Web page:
Deans' stroke musings

Changing stroke rehab and research worldwide now.Time is Brain!Just think of all the trillions and trillions of neurons that DIE each day because there are NO effective hyperacute therapies besides tPA(only 12% effective). I have 493 posts on hyperacute therapy, enough for researchers to spend decades proving them out. These are my personal ideas and blog on stroke rehabilitation and stroke research. Do not attempt any of these without checking with your medical provider. Unless you join me in agitating, when you need these therapies they won't be there.

What this blog is for:

Shortly after getting out of the hospital and getting NO information on the process or protocols of stroke rehabilitation and recovery I started searching on the internet and found that no other survivor received useful information. This is an attempt to cover all stroke rehabilitation information that should be readily available to survivors so they can talk with informed knowledge to their medical staff. It's quite disgusting that this information is not available from every stroke association and doctors group.
My back ground story is here:http://oc1dean.blogspot.com/2010/11/my-background-story_8.html

Wednesday, January 26, 2011

deep brain neurons and stroke rehab research

Visualizing neurons in the deep brain. This technology
sounds like a fascinating way for stroke researchers to
watch neuroplasticity take hold. Between deep brain neurons, connectomics,
and array tomography, one of these should be required for
researchers to prove that therapies work.
Stanford scientists have devised a new method that not only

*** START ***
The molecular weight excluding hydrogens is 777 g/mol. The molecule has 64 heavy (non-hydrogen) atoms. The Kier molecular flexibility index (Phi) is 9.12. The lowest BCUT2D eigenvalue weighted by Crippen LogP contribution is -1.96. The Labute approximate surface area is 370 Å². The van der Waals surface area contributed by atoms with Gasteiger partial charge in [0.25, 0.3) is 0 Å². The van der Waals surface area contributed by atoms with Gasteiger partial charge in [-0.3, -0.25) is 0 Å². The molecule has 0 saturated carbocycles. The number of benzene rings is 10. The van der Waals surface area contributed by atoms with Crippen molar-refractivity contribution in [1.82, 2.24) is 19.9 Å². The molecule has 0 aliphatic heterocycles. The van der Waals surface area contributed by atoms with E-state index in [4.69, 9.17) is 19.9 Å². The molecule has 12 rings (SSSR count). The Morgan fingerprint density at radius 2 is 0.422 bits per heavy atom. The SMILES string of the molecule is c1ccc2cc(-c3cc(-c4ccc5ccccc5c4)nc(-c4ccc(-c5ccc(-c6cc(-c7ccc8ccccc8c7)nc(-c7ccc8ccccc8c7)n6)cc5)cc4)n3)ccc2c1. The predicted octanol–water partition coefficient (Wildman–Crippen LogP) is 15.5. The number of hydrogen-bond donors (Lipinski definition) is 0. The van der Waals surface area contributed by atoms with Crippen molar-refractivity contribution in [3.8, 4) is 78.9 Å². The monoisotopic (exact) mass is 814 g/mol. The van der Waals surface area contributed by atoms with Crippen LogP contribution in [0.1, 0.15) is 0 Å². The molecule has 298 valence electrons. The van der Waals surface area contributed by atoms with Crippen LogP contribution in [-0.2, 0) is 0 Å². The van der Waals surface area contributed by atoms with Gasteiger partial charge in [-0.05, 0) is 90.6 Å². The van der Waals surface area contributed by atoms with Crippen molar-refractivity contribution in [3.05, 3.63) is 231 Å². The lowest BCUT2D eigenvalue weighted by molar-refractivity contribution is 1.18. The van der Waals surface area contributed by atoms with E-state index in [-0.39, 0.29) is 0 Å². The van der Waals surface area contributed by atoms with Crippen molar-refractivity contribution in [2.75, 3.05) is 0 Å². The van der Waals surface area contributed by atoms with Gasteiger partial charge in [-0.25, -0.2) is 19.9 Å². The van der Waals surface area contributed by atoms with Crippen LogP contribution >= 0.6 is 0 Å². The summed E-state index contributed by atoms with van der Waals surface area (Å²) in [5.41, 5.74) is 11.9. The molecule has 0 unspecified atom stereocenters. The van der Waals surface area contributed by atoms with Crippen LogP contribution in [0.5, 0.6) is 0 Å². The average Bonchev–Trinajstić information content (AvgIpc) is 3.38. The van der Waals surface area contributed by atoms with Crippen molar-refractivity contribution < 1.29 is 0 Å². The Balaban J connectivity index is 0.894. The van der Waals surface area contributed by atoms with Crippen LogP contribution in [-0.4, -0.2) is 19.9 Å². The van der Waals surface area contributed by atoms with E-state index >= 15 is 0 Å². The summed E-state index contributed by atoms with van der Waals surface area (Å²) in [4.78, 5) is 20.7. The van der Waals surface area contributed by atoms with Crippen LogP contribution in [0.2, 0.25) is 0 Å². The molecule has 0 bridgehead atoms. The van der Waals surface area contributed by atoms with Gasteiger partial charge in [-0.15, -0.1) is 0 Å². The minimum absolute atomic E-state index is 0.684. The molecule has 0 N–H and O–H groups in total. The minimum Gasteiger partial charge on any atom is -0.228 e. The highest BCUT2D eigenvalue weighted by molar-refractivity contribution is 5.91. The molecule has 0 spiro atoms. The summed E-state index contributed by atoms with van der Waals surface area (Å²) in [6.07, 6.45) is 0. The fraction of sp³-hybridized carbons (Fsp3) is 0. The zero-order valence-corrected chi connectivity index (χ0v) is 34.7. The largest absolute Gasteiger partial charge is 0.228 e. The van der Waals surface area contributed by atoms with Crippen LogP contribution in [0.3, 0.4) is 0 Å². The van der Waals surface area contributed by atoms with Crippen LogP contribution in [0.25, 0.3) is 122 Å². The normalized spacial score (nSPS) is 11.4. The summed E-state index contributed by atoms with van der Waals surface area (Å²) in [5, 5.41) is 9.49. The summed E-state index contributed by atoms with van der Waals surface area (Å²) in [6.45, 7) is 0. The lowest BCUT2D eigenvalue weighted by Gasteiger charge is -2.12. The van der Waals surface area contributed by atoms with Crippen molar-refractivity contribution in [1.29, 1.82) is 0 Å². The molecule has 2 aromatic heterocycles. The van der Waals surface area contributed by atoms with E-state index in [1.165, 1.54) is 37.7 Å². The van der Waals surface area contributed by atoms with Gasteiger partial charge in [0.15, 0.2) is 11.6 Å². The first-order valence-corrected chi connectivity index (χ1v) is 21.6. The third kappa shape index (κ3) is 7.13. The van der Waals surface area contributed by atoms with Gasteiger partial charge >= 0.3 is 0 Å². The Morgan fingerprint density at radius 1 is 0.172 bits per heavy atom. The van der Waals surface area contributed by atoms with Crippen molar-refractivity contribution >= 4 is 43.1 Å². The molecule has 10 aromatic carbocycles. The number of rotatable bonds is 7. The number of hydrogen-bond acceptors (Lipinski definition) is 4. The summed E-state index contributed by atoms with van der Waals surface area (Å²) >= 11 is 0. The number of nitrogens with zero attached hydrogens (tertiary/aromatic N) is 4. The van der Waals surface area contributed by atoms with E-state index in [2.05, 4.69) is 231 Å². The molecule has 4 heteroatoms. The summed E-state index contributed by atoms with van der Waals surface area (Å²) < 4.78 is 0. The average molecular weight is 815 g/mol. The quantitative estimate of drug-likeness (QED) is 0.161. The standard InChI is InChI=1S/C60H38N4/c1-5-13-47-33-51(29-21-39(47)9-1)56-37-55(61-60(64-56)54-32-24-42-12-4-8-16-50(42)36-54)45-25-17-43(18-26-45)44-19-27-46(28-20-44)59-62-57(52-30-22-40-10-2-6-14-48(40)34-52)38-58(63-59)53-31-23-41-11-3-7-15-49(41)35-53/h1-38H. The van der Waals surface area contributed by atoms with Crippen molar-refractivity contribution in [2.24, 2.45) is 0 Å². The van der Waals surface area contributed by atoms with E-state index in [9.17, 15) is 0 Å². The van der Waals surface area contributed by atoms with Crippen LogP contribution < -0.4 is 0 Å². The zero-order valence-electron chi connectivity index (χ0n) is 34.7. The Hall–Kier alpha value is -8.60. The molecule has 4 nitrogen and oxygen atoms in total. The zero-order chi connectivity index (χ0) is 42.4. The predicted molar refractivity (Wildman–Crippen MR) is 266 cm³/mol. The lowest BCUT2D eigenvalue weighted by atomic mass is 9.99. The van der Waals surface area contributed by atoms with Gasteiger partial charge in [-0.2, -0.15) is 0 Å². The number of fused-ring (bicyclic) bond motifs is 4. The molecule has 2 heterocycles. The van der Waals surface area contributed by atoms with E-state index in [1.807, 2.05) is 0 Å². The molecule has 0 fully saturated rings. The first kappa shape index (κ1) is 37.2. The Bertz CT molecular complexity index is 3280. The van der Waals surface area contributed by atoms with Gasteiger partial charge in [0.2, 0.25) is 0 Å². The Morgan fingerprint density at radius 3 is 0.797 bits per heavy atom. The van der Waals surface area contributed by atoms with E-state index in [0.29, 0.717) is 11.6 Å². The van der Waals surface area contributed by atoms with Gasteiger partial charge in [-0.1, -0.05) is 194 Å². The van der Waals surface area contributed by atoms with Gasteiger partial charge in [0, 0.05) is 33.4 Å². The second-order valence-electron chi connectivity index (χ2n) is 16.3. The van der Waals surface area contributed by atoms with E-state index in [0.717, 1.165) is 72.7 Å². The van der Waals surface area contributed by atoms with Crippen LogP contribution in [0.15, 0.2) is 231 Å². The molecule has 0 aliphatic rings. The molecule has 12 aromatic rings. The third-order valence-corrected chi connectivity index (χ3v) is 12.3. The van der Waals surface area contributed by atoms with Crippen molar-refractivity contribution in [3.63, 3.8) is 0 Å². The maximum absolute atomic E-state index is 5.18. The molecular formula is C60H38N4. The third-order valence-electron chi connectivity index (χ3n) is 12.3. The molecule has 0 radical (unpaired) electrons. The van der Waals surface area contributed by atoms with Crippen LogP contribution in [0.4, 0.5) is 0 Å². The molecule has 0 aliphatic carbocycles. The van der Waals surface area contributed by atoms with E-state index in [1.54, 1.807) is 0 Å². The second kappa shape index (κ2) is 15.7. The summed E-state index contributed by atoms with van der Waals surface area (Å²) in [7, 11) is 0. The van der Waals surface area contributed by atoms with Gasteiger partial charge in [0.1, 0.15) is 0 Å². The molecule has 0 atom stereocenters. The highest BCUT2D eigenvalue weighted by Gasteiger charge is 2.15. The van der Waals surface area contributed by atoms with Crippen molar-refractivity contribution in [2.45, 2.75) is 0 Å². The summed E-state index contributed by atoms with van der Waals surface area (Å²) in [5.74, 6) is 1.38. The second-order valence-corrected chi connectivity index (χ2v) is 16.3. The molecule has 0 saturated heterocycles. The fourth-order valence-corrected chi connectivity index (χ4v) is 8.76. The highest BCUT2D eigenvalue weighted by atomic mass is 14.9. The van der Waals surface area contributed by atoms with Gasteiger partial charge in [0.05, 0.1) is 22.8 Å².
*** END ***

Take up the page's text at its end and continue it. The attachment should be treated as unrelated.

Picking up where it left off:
lets them peer deep inside the brain to examine its neurons
but also allows them to continue monitoring for months.
Because light microscopy can only penetrate the outermost
layer of tissues, any region of the brain deeper than 700
microns or so (about 1/32 of an inch) cannot be reached by
traditional microscopy techniques. Recent advances in micro
-optics had allowed scientists to briefly peer deeper into
living tissues, but it was nearly impossible to return to
the same location of the brain and it was very likely that
the tissue of interest would become damaged or infected.
With the new method, "Imaging is possible over a very long
time without damaging the region of interest," said Juergen
Jung, operations manager of the Schnitzer lab. Tiny glass
tubes, about half the width of a grain of rice, are
carefully placed in the deep brain of an anaesthetized
mouse. Once the tubes are in place, the brain is not exposed
to the outside environment, thus preventing infection. When
researchers want to examine the cells and their interactions
at this site, they insert a tiny optical instrument called a
microendoscope inside the glass guide tube. The guide tubes
have glass windows at the ends through which scientists can
examine the interior of the brain.
"It's a bit like looking through a porthole in a submarine,"
said Schnitzer.

Tuesday, January 25, 2011

Succeeding at getting up again after failure

Succeeding at failure(the original title) not quite correct
In order for me to recover I will have to neuroplastically modify my brain and in order to do that I will probably have to get up after failing millions of times for each muscle control. As long as I can get up again and fail all over again. Albert Einstein has a quote 'Insanity: doing the same thing over and over again and expecting different results.' Does this imply that all stroke survivors that believe in using neuroplasticity are insane for that belief? Or should we just ignore Einstein because we are smarter than him?
I will succeed at failing and trying again.

Monday, January 24, 2011

What do you feel like on your stroke rehab journey/caregiving?

Billk from strokenet referred to it as 'one big biology experiment, with me in the bottom of the Petri dish'
Ethyl17 from strokenet  'In space, no one can hear you scream'.
A friend from Australia put in a presentation to a stroke conference. 'It seemed like I was the first person on this journey.'
My take is something my dad sometimes used to say 'Up sh*t creek without a paddle'. I finally did manage to buy a t-shirt from the Sh*t Creek Paddle Company. This is kind of what I as a stroke survivor feel like. No directions and no propulsion aids. And no towing service available.